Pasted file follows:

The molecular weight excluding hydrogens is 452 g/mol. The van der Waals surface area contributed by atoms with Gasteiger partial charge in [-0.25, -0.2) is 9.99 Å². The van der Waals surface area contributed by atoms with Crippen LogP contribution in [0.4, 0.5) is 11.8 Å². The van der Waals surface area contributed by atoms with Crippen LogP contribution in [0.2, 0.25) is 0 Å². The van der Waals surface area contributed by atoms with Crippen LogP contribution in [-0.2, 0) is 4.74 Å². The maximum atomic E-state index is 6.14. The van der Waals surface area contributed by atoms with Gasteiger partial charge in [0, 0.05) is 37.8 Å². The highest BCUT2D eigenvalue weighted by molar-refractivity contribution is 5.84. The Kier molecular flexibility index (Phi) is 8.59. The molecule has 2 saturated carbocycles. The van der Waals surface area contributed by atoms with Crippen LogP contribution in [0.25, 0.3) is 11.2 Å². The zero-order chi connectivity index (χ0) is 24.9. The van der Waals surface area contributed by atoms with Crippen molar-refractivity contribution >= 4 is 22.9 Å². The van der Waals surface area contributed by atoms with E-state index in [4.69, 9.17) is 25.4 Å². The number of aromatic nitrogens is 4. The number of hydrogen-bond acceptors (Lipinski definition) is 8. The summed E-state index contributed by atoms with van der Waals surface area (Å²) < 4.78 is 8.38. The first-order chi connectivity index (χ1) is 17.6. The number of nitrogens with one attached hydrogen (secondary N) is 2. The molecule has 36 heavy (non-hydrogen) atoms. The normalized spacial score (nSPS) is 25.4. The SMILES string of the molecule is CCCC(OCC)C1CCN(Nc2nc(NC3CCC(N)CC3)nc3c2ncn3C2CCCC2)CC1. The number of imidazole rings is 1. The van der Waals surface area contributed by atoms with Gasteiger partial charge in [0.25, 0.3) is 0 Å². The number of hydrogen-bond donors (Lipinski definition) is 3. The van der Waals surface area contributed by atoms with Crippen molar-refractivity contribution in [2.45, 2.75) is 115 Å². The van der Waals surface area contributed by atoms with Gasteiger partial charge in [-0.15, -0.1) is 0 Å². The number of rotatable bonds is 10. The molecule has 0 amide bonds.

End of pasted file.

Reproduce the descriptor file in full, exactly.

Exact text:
The molecular weight excluding hydrogens is 452 g/mol. The van der Waals surface area contributed by atoms with Gasteiger partial charge in [-0.25, -0.2) is 9.99 Å². The van der Waals surface area contributed by atoms with Crippen LogP contribution in [0.4, 0.5) is 11.8 Å². The van der Waals surface area contributed by atoms with Crippen LogP contribution in [0.2, 0.25) is 0 Å². The van der Waals surface area contributed by atoms with Crippen LogP contribution in [-0.2, 0) is 4.74 Å². The maximum atomic E-state index is 6.14. The van der Waals surface area contributed by atoms with Gasteiger partial charge in [0, 0.05) is 37.8 Å². The highest BCUT2D eigenvalue weighted by molar-refractivity contribution is 5.84. The Kier molecular flexibility index (Phi) is 8.59. The molecule has 2 saturated carbocycles. The van der Waals surface area contributed by atoms with Crippen LogP contribution in [0.25, 0.3) is 11.2 Å². The zero-order chi connectivity index (χ0) is 24.9. The van der Waals surface area contributed by atoms with Crippen molar-refractivity contribution >= 4 is 22.9 Å². The van der Waals surface area contributed by atoms with E-state index in [4.69, 9.17) is 25.4 Å². The number of aromatic nitrogens is 4. The number of hydrogen-bond acceptors (Lipinski definition) is 8. The summed E-state index contributed by atoms with van der Waals surface area (Å²) < 4.78 is 8.38. The first-order chi connectivity index (χ1) is 17.6. The number of nitrogens with one attached hydrogen (secondary N) is 2. The molecule has 36 heavy (non-hydrogen) atoms. The normalized spacial score (nSPS) is 25.4. The SMILES string of the molecule is CCCC(OCC)C1CCN(Nc2nc(NC3CCC(N)CC3)nc3c2ncn3C2CCCC2)CC1. The number of imidazole rings is 1. The van der Waals surface area contributed by atoms with Gasteiger partial charge in [0.25, 0.3) is 0 Å². The number of hydrogen-bond donors (Lipinski definition) is 3. The van der Waals surface area contributed by atoms with Crippen molar-refractivity contribution in [2.45, 2.75) is 115 Å². The van der Waals surface area contributed by atoms with Gasteiger partial charge in [-0.15, -0.1) is 0 Å². The number of rotatable bonds is 10. The molecule has 0 amide bonds.